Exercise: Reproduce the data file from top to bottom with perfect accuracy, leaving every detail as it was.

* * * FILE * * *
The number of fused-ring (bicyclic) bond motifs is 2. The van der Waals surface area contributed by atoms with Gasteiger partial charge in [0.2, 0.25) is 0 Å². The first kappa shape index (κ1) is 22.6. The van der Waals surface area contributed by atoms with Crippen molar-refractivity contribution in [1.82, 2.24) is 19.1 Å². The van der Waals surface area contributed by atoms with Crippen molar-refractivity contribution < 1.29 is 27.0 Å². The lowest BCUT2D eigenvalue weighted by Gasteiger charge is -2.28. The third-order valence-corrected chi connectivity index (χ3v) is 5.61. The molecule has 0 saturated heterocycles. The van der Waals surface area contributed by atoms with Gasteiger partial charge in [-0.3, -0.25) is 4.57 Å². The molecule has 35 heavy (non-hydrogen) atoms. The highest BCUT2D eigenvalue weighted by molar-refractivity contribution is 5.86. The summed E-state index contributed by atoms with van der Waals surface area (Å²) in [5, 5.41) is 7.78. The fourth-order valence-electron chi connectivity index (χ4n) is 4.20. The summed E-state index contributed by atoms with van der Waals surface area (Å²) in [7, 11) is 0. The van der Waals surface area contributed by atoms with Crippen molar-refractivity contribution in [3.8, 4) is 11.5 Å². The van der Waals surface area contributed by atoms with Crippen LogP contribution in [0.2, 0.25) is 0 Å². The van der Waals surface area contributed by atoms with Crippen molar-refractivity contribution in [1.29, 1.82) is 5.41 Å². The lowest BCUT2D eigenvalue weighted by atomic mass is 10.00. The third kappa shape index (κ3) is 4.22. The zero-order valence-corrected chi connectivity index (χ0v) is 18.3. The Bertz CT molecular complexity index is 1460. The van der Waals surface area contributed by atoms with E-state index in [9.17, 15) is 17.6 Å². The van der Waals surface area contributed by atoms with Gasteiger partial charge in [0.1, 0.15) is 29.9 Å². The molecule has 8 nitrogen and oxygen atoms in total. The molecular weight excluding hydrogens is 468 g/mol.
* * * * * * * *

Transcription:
The number of fused-ring (bicyclic) bond motifs is 2. The van der Waals surface area contributed by atoms with Gasteiger partial charge in [0.2, 0.25) is 0 Å². The first kappa shape index (κ1) is 22.6. The van der Waals surface area contributed by atoms with Crippen molar-refractivity contribution in [1.82, 2.24) is 19.1 Å². The van der Waals surface area contributed by atoms with Crippen molar-refractivity contribution < 1.29 is 27.0 Å². The lowest BCUT2D eigenvalue weighted by Gasteiger charge is -2.28. The third-order valence-corrected chi connectivity index (χ3v) is 5.61. The molecule has 0 saturated heterocycles. The van der Waals surface area contributed by atoms with Gasteiger partial charge in [-0.3, -0.25) is 4.57 Å². The molecule has 35 heavy (non-hydrogen) atoms. The highest BCUT2D eigenvalue weighted by molar-refractivity contribution is 5.86. The summed E-state index contributed by atoms with van der Waals surface area (Å²) in [5, 5.41) is 7.78. The fourth-order valence-electron chi connectivity index (χ4n) is 4.20. The summed E-state index contributed by atoms with van der Waals surface area (Å²) in [7, 11) is 0. The van der Waals surface area contributed by atoms with Crippen molar-refractivity contribution in [3.8, 4) is 11.5 Å². The van der Waals surface area contributed by atoms with Crippen LogP contribution in [0.2, 0.25) is 0 Å². The van der Waals surface area contributed by atoms with Crippen molar-refractivity contribution in [1.29, 1.82) is 5.41 Å². The lowest BCUT2D eigenvalue weighted by atomic mass is 10.00. The third kappa shape index (κ3) is 4.22. The zero-order valence-corrected chi connectivity index (χ0v) is 18.3. The Bertz CT molecular complexity index is 1460. The van der Waals surface area contributed by atoms with E-state index in [9.17, 15) is 17.6 Å². The van der Waals surface area contributed by atoms with Gasteiger partial charge in [0.1, 0.15) is 29.9 Å². The molecule has 8 nitrogen and oxygen atoms in total. The molecular weight excluding hydrogens is 468 g/mol.